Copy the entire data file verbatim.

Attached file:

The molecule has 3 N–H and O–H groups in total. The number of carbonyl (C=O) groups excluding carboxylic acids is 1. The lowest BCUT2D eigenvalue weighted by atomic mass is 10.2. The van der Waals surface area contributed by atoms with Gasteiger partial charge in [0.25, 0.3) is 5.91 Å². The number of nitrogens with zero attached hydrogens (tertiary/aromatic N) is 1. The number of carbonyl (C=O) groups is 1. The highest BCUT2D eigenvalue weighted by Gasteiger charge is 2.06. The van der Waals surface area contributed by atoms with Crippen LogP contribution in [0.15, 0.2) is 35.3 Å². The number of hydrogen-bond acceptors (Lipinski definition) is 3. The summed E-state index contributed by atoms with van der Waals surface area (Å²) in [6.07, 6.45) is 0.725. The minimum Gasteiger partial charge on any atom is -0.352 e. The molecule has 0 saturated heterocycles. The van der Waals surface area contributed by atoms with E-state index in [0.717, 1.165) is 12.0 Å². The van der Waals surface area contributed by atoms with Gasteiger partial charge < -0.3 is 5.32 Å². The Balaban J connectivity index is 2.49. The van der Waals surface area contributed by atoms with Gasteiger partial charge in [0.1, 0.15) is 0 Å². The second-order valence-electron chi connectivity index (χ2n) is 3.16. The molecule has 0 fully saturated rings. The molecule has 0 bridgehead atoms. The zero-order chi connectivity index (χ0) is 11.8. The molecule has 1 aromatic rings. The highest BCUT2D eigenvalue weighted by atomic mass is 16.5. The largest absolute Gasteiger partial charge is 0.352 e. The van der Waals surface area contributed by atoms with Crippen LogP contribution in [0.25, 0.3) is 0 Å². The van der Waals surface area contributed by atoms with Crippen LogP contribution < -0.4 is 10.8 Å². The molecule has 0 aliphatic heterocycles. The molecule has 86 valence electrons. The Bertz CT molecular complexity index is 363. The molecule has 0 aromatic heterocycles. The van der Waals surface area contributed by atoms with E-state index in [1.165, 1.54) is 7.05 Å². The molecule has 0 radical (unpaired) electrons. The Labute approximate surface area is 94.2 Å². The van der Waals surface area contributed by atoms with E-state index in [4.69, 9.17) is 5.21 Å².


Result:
The molecule has 3 N–H and O–H groups in total. The number of carbonyl (C=O) groups excluding carboxylic acids is 1. The lowest BCUT2D eigenvalue weighted by atomic mass is 10.2. The van der Waals surface area contributed by atoms with Gasteiger partial charge in [0.25, 0.3) is 5.91 Å². The number of nitrogens with zero attached hydrogens (tertiary/aromatic N) is 1. The number of carbonyl (C=O) groups is 1. The highest BCUT2D eigenvalue weighted by Gasteiger charge is 2.06. The van der Waals surface area contributed by atoms with Crippen LogP contribution in [0.15, 0.2) is 35.3 Å². The number of hydrogen-bond acceptors (Lipinski definition) is 3. The summed E-state index contributed by atoms with van der Waals surface area (Å²) in [6.07, 6.45) is 0.725. The minimum Gasteiger partial charge on any atom is -0.352 e. The molecule has 0 saturated heterocycles. The van der Waals surface area contributed by atoms with E-state index in [0.717, 1.165) is 12.0 Å². The van der Waals surface area contributed by atoms with Gasteiger partial charge < -0.3 is 5.32 Å². The Balaban J connectivity index is 2.49. The van der Waals surface area contributed by atoms with Gasteiger partial charge in [0.1, 0.15) is 0 Å². The second-order valence-electron chi connectivity index (χ2n) is 3.16. The molecule has 0 fully saturated rings. The molecule has 0 bridgehead atoms. The zero-order chi connectivity index (χ0) is 11.8. The molecule has 1 aromatic rings. The highest BCUT2D eigenvalue weighted by atomic mass is 16.5. The largest absolute Gasteiger partial charge is 0.352 e. The van der Waals surface area contributed by atoms with Crippen LogP contribution in [0.25, 0.3) is 0 Å². The van der Waals surface area contributed by atoms with Crippen LogP contribution < -0.4 is 10.8 Å². The molecule has 0 aliphatic heterocycles. The molecule has 86 valence electrons. The Bertz CT molecular complexity index is 363. The molecule has 0 aromatic heterocycles. The van der Waals surface area contributed by atoms with E-state index in [1.165, 1.54) is 7.05 Å². The molecule has 0 radical (unpaired) electrons. The Labute approximate surface area is 94.2 Å². The van der Waals surface area contributed by atoms with E-state index in [4.69, 9.17) is 5.21 Å².